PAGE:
How to understand Alzheimer’s disease and explain it to others
In order to properly care for a person with Alzheimer’s disease and help those around you to know what this condition is all about, you need to understand it yourself first. For instance, did you know there are three main stages to Alzheimer?
Stages of Alzheimer’s disease
This stage is characterized by memory loss and small personality changes. The patient may forget things that happened recently or the names of friends and relatives. Math problems or balancing a checkbook may become difficult activities. Mild Alzheimer deprives people of their organizational and planning skills.
Memory loss and confusion are accentuated during the middle stage. Organizing, planning and following directions become more difficult. Additionally, the person may have problems getting dressed and controlling his or her bowel. They may fail to recognize familiar people or know where they are or what time of the day/week/month/year it is. People with moderate Alzheimer’s disease should not be left alone as they may wander. They may also lack judgment, become restless and repeat movements late in the day, and have difficulty sleeping. Common personality changes include making threats, accusing others of stealing, cursing, kicking, hitting, biting, screaming, and grabbing things.
In the last stage the patient often requires help with their everyday needs and activities such as walking or sitting up. They may not be able to communicate or recognize relatives, and have difficulty swallowing or entirely refuse to eat. Severe Alzheimer ends up in the person’s death.
Learn more about Alzheimer’s disease
· Talk to a doctor or healthcare provider about the condition.
· Have your doctor refer you to an Alzheimer’s specialist.
· Ask your doctor or the specialist about authoritative sources of info.
· Check out books, CDs, DVDs, or videos from the library.
· Attend educational programs and workshops.
· Ask friends and relatives for support and advice.
· Find support groups with caregivers who are providing care for people who are in the same stage as the person you are caring for. Online support groups are available as well.
As you learn that a loved one has Alzheimer’s disease – and learn about the condition itself – you may consider whether to keep this information to yourself, especially if you’re embarrassed or afraid that others won’t understand, or you simply don’t want to trouble them. Keep in mind though that you may have to devote too much energy to keeping the secret – which may be a moot point anyway because others may already be wondering what’s happening. In fact, friends and relatives often sense that there is something wrong without having to be told. On the other hand, they may be able and willing to help you out. There certainly is no right or wrong time to break the news except when you feel you’re ready, and no right or wrong way to go about it except being fully honest. Some tips you can follow include:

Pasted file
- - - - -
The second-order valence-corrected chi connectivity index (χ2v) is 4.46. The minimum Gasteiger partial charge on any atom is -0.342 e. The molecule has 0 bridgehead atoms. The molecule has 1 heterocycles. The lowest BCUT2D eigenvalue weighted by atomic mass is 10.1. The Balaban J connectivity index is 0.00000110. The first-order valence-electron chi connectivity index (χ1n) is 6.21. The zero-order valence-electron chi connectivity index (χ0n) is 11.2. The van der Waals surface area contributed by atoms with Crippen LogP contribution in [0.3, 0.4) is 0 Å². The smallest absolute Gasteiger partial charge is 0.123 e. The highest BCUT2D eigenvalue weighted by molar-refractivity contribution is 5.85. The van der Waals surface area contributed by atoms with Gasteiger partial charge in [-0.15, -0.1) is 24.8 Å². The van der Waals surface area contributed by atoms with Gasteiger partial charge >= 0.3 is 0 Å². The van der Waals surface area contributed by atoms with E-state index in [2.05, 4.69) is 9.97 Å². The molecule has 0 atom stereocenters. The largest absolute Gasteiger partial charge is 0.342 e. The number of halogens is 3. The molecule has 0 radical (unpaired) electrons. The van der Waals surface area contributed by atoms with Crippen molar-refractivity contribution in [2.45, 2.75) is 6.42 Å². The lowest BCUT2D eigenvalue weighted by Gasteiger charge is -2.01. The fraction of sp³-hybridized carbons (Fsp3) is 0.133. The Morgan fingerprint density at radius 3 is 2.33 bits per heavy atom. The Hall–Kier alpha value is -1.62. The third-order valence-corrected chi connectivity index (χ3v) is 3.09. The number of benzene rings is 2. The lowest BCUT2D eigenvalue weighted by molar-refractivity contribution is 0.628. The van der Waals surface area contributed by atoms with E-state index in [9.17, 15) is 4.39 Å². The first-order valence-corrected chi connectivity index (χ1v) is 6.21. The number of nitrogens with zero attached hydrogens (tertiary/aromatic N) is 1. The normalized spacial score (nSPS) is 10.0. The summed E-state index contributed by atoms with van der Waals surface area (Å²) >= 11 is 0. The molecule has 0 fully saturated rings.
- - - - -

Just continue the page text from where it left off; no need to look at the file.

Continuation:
· Telling your friends and family about Alzheimer’s disease and its effects.
· Sharing books and information to let them know what you and the person with Alzheimer are going through.
· Telling them they can learn more – just like you did.
· Letting them know what they can do to help you, such as assuming certain responsibilities so you can take breaks.
· Highlighting what the person can still do and how much they can still understand.
· Provide suggestions on how to talk to the person, such as “Hi John, I’m Mark. We used to work together.”
· Teaching them not to correct the patient when they make a mistake or forget something.
· Helping them plan activities with the person, including family reunions, going to religious gatherings, community activities, visiting friends.
When a person develops Alzheimer’s disease, it affects the entire family, including children. The flow of information to children may be kept on a need-to-know basis, depending on how old they are and their relationship to the person with Alzheimer. For example, if the patient and the child live in the same house, keep this in mind:
· Answer their questions honestly and straightforwardly.
· Assure them that it’s normal to feel sad or angry. Help them understand theirs and your own feelings.
· Comfort them if they think that what’s happening is their fault.
· Show them how to act around and talk to the person; they will follow your lead.
Young children should not be expected to be caregivers for the person with Alzheimer’s disease. They should have time for their own interests and needs, like having friends, attending school activities, homework. However, children should also spend time with the person doing things that can help them cope with the situation – and help the patient as well – such as simple arts and crafts, playing music, singing, looking through photo albums, or reading aloud. You should also spend quality time with the child so he or she does not feel neglected.
The child may not talk about any negative feelings they are experiencing, but problems at school, with friends, or at home may tip you off that something is bothering him or her. A school counselor or social worker may be able to help you and the child deal with the situation. Teenagers in particular may be embarrassed by the changes their relative is going through, and may not want to be around the person. Talk to them about how they feel but don’t force them to spend time with the Alzheimer patient. Sometimes both children and adults need respite services to get a break from all the Alzheimer’s disease-related turmoil.